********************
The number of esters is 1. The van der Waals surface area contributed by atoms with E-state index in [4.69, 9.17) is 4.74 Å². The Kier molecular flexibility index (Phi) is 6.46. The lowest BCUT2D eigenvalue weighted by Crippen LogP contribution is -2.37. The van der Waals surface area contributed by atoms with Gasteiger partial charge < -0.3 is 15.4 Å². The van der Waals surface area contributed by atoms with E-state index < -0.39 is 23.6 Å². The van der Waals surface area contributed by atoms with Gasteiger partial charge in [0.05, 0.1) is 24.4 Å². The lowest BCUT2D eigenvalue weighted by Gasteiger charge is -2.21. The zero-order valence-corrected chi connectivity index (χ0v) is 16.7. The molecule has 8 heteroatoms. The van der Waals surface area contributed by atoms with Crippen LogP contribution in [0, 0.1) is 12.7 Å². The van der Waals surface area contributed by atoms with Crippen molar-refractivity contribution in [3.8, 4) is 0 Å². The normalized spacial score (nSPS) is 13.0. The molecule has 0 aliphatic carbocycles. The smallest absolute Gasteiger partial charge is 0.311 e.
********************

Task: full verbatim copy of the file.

The number of esters is 1. The van der Waals surface area contributed by atoms with E-state index in [4.69, 9.17) is 4.74 Å². The Kier molecular flexibility index (Phi) is 6.46. The lowest BCUT2D eigenvalue weighted by Crippen LogP contribution is -2.37. The van der Waals surface area contributed by atoms with Gasteiger partial charge < -0.3 is 15.4 Å². The van der Waals surface area contributed by atoms with E-state index < -0.39 is 23.6 Å². The van der Waals surface area contributed by atoms with Gasteiger partial charge in [0.05, 0.1) is 24.4 Å². The lowest BCUT2D eigenvalue weighted by Gasteiger charge is -2.21. The zero-order valence-corrected chi connectivity index (χ0v) is 16.7. The molecule has 8 heteroatoms. The van der Waals surface area contributed by atoms with Crippen LogP contribution in [0, 0.1) is 12.7 Å². The van der Waals surface area contributed by atoms with Crippen molar-refractivity contribution in [3.8, 4) is 0 Å². The normalized spacial score (nSPS) is 13.0. The molecule has 0 aliphatic carbocycles. The smallest absolute Gasteiger partial charge is 0.311 e.